To give myself something to shoot I took a tiny Yew bow I made ages ago, it started as a Yew sapwood bow and then I glued a thin slat of heartwood up the belly. It's only 46.5" long but draws to 28" and it shot my flight arrows about 165 yards.

Thursday, 31 May 2018

Shooting Machine Detail

I've had a request for some detail pics of the shooting machine.
It's theoretically simple, but because the bow is held at an angle (about 45 degrees) there are lots of weird angles.
Something that I screwed up with the mk1 is that I forgot to place the trigger mechanism up above the bow mounting (as in, the arrow passed over your hand... not through it!).
It also needs to have the main spine of the device set away from the bow and release mechanism to avoid the string slapping it (like it can on your arm). This is also why the track stops about a foot from the bow mount.
To stop the release mechanism sliding back when you are trying to cock the bow there is a magnet to hold it.
I made a wingnut spanner from a scrap of ply so that the A frame ( which fold up of course) can be tightened up solidly (bottom pic)
Care is taken to arrange the pulley so that it pulls dead in line with the release mechanism. Also the stirrup is placed so that pulling on the rope tends to force the front of the device down onto the ground rather than lifting it up.
I found it did flex a bit in use, so I added several blocks of plywood, glued in to stop flex and twist, these were just done on an ad hoc basis with a bit of quirky artistic interpretation to give it a steam punk / art deco look!
The main spine is a bit of 5 x 3/4 from an old bed frame.
The track is a slab of 3/4 ply for stability which is screwed on the the spine. The other bits are odds and ends of ply glued and screwed on to line up appropriately.
Enough chat, here are the pics.








Getting Close with the Spliced Yew

I took some video this morning, as I've put in a good amount of work getting the horn nocks fitted and the outer limbs blended in.
The draw length is coming back an inch at a time as I do more work.
Here's the video :- https://youtu.be/Vv2t3iYjL5g
Since then I've eased off the outers, blende the inner limbs into the thicker spliced grip and gone over it with a scraper, the draw length is now back to 25" at 60#.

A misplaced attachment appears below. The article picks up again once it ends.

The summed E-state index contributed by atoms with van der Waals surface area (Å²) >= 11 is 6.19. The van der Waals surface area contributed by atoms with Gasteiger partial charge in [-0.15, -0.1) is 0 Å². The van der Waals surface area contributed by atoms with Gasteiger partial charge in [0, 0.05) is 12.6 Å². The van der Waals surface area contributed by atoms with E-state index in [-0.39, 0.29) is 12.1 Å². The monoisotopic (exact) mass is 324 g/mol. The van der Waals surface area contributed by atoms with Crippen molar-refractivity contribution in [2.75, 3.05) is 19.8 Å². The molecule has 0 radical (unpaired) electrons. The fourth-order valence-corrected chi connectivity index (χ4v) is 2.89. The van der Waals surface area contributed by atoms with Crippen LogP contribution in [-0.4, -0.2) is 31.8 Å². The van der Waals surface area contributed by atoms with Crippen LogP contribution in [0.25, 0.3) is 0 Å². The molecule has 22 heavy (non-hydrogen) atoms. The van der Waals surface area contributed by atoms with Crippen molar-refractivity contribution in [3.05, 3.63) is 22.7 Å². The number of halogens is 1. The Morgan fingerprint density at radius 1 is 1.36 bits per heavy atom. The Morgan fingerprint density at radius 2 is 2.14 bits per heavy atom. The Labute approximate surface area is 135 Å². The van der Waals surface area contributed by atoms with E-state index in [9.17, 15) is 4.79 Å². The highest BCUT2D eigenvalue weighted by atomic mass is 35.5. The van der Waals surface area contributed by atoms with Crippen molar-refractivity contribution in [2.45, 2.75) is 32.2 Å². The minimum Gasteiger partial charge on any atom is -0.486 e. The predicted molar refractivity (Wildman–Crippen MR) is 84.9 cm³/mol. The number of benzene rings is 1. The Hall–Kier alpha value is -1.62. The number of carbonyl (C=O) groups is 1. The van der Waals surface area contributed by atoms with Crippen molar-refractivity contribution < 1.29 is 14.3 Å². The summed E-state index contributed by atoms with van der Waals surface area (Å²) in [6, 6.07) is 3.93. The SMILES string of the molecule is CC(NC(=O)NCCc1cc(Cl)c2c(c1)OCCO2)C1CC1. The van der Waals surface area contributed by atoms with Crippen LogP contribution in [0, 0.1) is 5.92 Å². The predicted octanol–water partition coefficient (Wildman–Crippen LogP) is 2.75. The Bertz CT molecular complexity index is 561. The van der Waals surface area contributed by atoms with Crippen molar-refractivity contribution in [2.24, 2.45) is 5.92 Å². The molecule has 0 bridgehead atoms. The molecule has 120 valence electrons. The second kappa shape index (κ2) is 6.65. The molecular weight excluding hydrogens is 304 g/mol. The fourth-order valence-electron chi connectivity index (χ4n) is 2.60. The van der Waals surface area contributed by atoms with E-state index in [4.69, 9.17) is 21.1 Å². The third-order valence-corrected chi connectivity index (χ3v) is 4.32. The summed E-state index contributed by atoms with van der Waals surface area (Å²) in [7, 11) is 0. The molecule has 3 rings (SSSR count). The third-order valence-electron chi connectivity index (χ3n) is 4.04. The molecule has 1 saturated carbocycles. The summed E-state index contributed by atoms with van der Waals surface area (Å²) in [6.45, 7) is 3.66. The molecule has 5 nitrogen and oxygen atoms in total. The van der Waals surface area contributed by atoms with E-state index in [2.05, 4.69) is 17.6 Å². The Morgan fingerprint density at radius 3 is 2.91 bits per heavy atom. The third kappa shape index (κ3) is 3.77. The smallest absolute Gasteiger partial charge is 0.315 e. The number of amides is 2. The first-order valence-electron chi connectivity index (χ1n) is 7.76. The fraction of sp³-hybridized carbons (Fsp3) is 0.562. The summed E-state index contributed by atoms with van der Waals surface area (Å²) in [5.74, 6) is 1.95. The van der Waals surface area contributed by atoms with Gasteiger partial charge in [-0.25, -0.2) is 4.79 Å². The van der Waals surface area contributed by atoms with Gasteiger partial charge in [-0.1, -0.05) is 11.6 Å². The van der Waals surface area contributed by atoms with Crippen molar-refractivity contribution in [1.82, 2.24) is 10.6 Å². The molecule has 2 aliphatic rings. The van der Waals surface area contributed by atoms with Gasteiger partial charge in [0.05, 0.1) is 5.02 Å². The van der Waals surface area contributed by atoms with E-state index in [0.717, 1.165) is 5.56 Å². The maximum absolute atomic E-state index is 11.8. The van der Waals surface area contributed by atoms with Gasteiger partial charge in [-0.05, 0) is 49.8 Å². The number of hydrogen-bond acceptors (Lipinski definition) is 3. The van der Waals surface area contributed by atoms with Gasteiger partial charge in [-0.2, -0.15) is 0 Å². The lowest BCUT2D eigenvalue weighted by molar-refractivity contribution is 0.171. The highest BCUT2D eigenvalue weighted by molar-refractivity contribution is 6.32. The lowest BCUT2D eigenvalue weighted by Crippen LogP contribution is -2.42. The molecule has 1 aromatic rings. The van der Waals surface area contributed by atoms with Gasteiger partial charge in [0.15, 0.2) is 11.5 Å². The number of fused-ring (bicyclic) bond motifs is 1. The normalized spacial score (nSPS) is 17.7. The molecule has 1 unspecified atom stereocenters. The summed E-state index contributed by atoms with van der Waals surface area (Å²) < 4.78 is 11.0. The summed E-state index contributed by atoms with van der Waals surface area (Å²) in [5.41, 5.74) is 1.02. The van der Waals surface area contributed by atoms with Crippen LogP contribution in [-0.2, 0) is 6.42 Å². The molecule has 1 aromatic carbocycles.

The grip area has slightly thicker sapwood and a slight swell in the belly which gives a comfortable feel in the hand and maximises glue area. However, I'm keen to avoid a Victorian look with whip tillered or heavily elliptical tiller. I want the Warbow look, albeit a tad thinner as it's 60#

Tuesday, 29 May 2018

Starting a Spliced Yew Bow


I've been busy around the house and garden, but itching to get back to a bow... so, when yesterday Martin, one of the guys from Now Strike Archery got in touch after a 60# Yew bow, I was keen to get started!
Well I just happened to have this spliced stave that I'd made up ages ago and hadn't used as it was too good and big for a run of the mill 40# and too small for a full blown warbow.
60# is right in the Goldilocks zone, so I filed in some nocks and gave it a quick look on the tiller. I made a video here.
Here's a couple of pics showing how nicely the sapwood heartwood boundary matches up at the grip.

Having a good day... took some rubble and garden rubbish to the council tip. I got another coat of paint on the garage door early on before it started raining and thundering.
Done some on the bow and turned down the footing on two flight arrows that I'd glued up yesterday.
Emily Cat was missing all morning but eventually turned up soaking wet... proper towel job. Just gone out again even though it's still pouring! She's bonkers... Ah, just come back in... maybe not so daft.